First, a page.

Kitchen First Aid: How to Treat Minor Cooking Injuries with Food
Minor mishaps occur all the time in the kitchen, whether you cut your finger while dicing an onion, scorched your hand in a grease fire, or burned the roof of your mouth because you were to eager to taste-test your killer pasta sauce.
While the old standbys of ibuprofen, bandages, and Neosporin work just fine to protect most minor injuries, there are alternatives that (a) won't fall into your cake batter, (b) taint the way your meatloaf tastes with petroleum byproducts, or (c) contain weird chemicals that you probably don't want near your food.
Food-related injuries are a badge of honor among hardcore cooking types, but they're no fun to deal with while they're healing. Nicks, scrapes, and small cuts that happen when you slip up with your knife or when you rub your fingertips against the surface of a box grater aren't life-threatening, but these small nuisances throb and pull your focus away right when you need it most.
A midwife recommended that I use lemon juice on my scrapes, especially when I complained that the ol' Neosporin-and-bandage route just left my wounds kind of soggy and that they didn't heal quickly. She recommended lemon juice to fix everything from chafed nipples due to breastfeeding to knife cuts.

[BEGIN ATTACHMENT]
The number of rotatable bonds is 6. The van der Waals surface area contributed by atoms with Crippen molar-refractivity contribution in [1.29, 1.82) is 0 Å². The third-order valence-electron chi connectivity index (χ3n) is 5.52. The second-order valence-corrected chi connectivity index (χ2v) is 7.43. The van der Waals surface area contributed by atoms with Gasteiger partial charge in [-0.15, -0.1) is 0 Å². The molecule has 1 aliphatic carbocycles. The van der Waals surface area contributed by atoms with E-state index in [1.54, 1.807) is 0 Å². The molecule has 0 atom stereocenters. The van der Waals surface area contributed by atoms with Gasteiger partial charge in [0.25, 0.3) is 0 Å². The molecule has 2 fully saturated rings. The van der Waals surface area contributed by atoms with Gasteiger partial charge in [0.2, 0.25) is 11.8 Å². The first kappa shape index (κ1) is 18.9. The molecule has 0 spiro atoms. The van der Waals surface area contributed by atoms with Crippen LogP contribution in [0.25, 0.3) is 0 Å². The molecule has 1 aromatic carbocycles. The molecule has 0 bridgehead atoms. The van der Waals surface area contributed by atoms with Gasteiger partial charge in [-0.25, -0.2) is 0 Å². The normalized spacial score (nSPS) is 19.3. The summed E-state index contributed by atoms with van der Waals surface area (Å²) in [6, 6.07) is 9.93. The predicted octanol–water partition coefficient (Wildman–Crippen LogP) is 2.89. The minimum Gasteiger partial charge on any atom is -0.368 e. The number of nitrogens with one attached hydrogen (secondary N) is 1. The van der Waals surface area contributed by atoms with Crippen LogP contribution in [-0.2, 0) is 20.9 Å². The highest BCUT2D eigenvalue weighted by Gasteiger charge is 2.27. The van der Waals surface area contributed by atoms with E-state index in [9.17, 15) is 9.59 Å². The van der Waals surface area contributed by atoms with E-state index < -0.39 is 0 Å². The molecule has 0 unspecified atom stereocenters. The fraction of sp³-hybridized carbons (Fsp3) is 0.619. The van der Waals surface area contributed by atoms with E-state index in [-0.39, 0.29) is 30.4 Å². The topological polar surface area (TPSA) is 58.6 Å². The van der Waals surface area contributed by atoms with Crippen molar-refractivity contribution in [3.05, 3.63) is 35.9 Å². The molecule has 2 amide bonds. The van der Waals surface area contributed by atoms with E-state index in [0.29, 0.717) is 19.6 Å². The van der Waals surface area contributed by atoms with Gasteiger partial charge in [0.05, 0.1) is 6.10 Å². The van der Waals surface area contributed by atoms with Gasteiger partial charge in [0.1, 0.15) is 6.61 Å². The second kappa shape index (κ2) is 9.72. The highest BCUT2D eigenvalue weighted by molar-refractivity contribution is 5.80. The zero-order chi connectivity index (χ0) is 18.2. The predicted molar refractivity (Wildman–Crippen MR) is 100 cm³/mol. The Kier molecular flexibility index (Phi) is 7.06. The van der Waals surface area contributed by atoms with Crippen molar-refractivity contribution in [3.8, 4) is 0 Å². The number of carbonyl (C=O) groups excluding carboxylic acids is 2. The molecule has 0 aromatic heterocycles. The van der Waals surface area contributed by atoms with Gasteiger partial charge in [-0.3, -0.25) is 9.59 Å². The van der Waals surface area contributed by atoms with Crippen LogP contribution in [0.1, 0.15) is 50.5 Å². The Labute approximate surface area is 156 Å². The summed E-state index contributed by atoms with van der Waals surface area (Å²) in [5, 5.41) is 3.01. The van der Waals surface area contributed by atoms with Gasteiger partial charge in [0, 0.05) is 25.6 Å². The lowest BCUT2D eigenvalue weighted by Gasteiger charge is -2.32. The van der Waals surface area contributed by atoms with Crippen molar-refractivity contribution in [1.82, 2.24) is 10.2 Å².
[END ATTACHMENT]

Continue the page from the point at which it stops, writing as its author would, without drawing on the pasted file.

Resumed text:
I simply cut half a lemon and either stick the injured fingertips right in there or squeeze juice on the open wound. I leave it on for as long as I can stand it (about ten seconds) then rinse it off.
Lemon juice's virtues are myriad. As a weak organic acid, it is both mildly antiseptic and astringent. The former quality will keep wounds from getting infected, while the latter will help stanch bleeding. After all, it can help disinfect your cutting boards from bacteria that might be leftover from various foods, including raw meat, so it can definitely help clean out any microbes from your skin.
Since it is an acid, it encourages cell turnover, which means your skin heals more quickly and with minimal scarring. The initial burn is worth the results. I actually use lemon juice on particularly raw hangnails and paper cuts, too—it's the quickest way I've found to speed up healing.
Honey is a near-magical substance. Not only does it never spoil, it has antibacterial and antiseptic qualities that make it a prime subject for scientific studies on how it helps wounds heal. There's a reason it's been used for centuries as a treatment for acne, dry lips, and skin ailments.
It's also a boon for cooks, since most kitchens have a jar of the stuff handy. If you nick yourself and need a quick fix for a minor cut or burn, dab some honey on that injury. It's safe for both you and your food.
I personally haven't tried this method for stopping small cuts from bleeding, but many swear by the virtues of cayenne pepper. Herbalists recommend pouring the powder directly on top of small cuts and scrapes to sterilize the wound and stop bleeding. (Warning: apparently and unsurprisingly, this burns like hell.) It has a long and rich history as an antiseptic and folk medicine, too.